James Carroll won the National Book Award for his "An American Requiem," the highly personal story of his taut relationship with his father, an Air Force general, while Carroll was marching in the protests against the Vietnam War. Carroll's gift is his ability to weave a personal account into the portrait of an era. In "Constantine's Sword," he stretches these talents onto an enormously larger canvas. Once again combining candid autobiography with historical narrative, he rehearses the sordid saga of 2,000 years of Christian anti-Judaism as it has unfolded under the sign of the cross.

"Constantine's Sword" is a highly risky enterprise, and though Carroll sways occasionally, he manages to traverse the 616-page high wire without toppling into the abyss of generalized guilt, and without ever losing the reader's rapt attention. It is the stunning achievement of a fine writer.

When Carroll visited Auschwitz some years ago, he knew that the wooden cross his fellow Catholics had erected there had already sparked fierce debate. Many Jews saw it as a desecration. Some Christians agreed with them, but others thought it appropriate--after all, some Christians had died at the death camp. As he stood at that controversial cross, Carroll was thrust into a searching and painful inquiry. Somehow everything that had gone into the making of hiss life was called into question. How could the symbol he loved, the cross, be such a powerful reminder of God's love and at the same time be for so many Jews a reminder of the hatred and oppression that had prepared the ground for the final solution?

Carroll's visit made him face questions about a centuries-old record of Christian anti-Semitism, and therefore the deepest foundations of his own faith. He knew that if he discovered--as some have contended--that there is something essentially anti-Jewish about Christianity, he could have nothing more to do with the faith he had been raised in, still observed, and even once served as a priest. He knew it would be a hazardous undertaking.

But Carroll also realized that, in the words of theologian Karl Rahner (which he cites on the first page), one must not only have "the courage to ask questions" but to ask them "with the mind and heart one actually has, and not with the mind and heart one is supposed to have." Carroll's faithful adherence to Rahner's precept is what saves him from tedious breast-beating or straining the reader with defensiveness. Instead, he ventures forthrightly on what was both an agonizing inner journey and a bold march through a tortuous history. The volume he has produced will surely shape the contours of the Jewish-Christian dialogue for years to come.

But it will do more than that. Carroll's brutal honesty--his commitment to think and write with the mind and heart he actually has--can't fail to push every reader into an equally disturbing interior exploration. Carroll's research takes us from Auschwitz back to the cross on which the Romans executed an obscure Galilean rabbi; to the Emperor Constantine's commandeering of the cross as his imperial escutcheon; to the cross on the crusaders' gory shields; to the cross thrust into the eyes of the victims writhing in the inquisition's flames; to the Jew-hatred of the modern French journal La Croix; and then, with numbing momentum, back to Hitler and Auschwitz.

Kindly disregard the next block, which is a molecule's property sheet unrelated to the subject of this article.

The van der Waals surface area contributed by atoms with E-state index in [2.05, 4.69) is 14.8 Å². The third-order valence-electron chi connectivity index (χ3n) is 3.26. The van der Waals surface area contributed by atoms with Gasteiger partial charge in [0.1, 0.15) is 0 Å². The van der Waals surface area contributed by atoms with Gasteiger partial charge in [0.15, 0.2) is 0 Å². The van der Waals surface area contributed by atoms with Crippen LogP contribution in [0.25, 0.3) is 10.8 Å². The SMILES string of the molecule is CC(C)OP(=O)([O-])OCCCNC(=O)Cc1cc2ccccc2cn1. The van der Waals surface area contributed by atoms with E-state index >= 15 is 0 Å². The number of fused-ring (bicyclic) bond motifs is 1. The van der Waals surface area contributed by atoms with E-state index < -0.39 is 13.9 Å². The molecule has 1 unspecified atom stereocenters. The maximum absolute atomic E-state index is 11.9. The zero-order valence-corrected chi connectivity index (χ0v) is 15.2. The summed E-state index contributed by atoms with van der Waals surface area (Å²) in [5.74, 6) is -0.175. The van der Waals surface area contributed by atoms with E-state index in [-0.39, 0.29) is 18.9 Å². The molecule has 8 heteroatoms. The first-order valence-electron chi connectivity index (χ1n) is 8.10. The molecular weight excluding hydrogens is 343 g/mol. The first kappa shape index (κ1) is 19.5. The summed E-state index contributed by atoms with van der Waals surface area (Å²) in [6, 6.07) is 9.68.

The expedition is anything but comfortable. But unlike some other treatments of this ugly legacy, Carroll never wallows in his own guilt and is not even particularly interested in forgiveness. His question is much more urgent: Can an honest unearthing of the past help avoid a repetition of this shameful chronicle in the future, and if so, how?

For Carroll, the answer is to be found in how we cope with memory, especially with memories we wish we could forget. We hear much about what Pope Pius XII might have done, or should have done, to oppose the Shoah. Carroll thoroughly exposes what he calls the church's "self-exonerating" statements on this troublesome period. But he probes even deeper. A "far graver issue arises, "he says, "than the silence of one man. The question rather becomes, how did a succession of popes prepare the way for the 'silence' of an entire civilization?" And did those popes reflect a pervasive hostility to Jews that infected the entire church?

Beginning at the beginning, Carroll reminds us of Jesus' lifelong Jewishness. But he points out how quickly the early Christians' efforts to truckle to Rome caused them to mute Jesus' fidelity to his Jewish religion--even in the gospels themselves.

Jesus, of course, knew about crosses. They were the hangman's nooses of his day, and living under the leaden heel of the legions, he saw them frequently and must have contemplated the experience: The Romans first tortured to death anyone, like him, who dared question their authority, then left them to rot as an example.